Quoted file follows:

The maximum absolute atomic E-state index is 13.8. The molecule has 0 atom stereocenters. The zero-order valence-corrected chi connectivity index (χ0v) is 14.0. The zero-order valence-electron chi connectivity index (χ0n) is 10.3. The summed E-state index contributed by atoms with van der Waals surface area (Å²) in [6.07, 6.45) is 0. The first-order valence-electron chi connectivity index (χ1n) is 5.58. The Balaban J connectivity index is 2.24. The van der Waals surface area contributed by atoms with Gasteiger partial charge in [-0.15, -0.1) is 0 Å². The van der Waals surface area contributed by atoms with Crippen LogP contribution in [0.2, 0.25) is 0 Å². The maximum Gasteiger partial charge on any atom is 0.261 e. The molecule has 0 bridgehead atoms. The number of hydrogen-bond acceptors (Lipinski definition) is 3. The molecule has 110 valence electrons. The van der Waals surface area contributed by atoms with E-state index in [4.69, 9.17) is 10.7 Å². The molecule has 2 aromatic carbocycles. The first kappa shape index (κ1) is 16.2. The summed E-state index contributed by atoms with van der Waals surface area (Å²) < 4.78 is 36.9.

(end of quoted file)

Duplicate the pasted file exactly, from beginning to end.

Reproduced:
The maximum absolute atomic E-state index is 13.8. The molecule has 0 atom stereocenters. The zero-order valence-corrected chi connectivity index (χ0v) is 14.0. The zero-order valence-electron chi connectivity index (χ0n) is 10.3. The summed E-state index contributed by atoms with van der Waals surface area (Å²) in [6.07, 6.45) is 0. The first-order valence-electron chi connectivity index (χ1n) is 5.58. The Balaban J connectivity index is 2.24. The van der Waals surface area contributed by atoms with Gasteiger partial charge in [-0.15, -0.1) is 0 Å². The van der Waals surface area contributed by atoms with Crippen LogP contribution in [0.2, 0.25) is 0 Å². The maximum Gasteiger partial charge on any atom is 0.261 e. The molecule has 0 bridgehead atoms. The number of hydrogen-bond acceptors (Lipinski definition) is 3. The molecule has 110 valence electrons. The van der Waals surface area contributed by atoms with E-state index in [4.69, 9.17) is 10.7 Å². The molecule has 2 aromatic carbocycles. The first kappa shape index (κ1) is 16.2. The summed E-state index contributed by atoms with van der Waals surface area (Å²) < 4.78 is 36.9.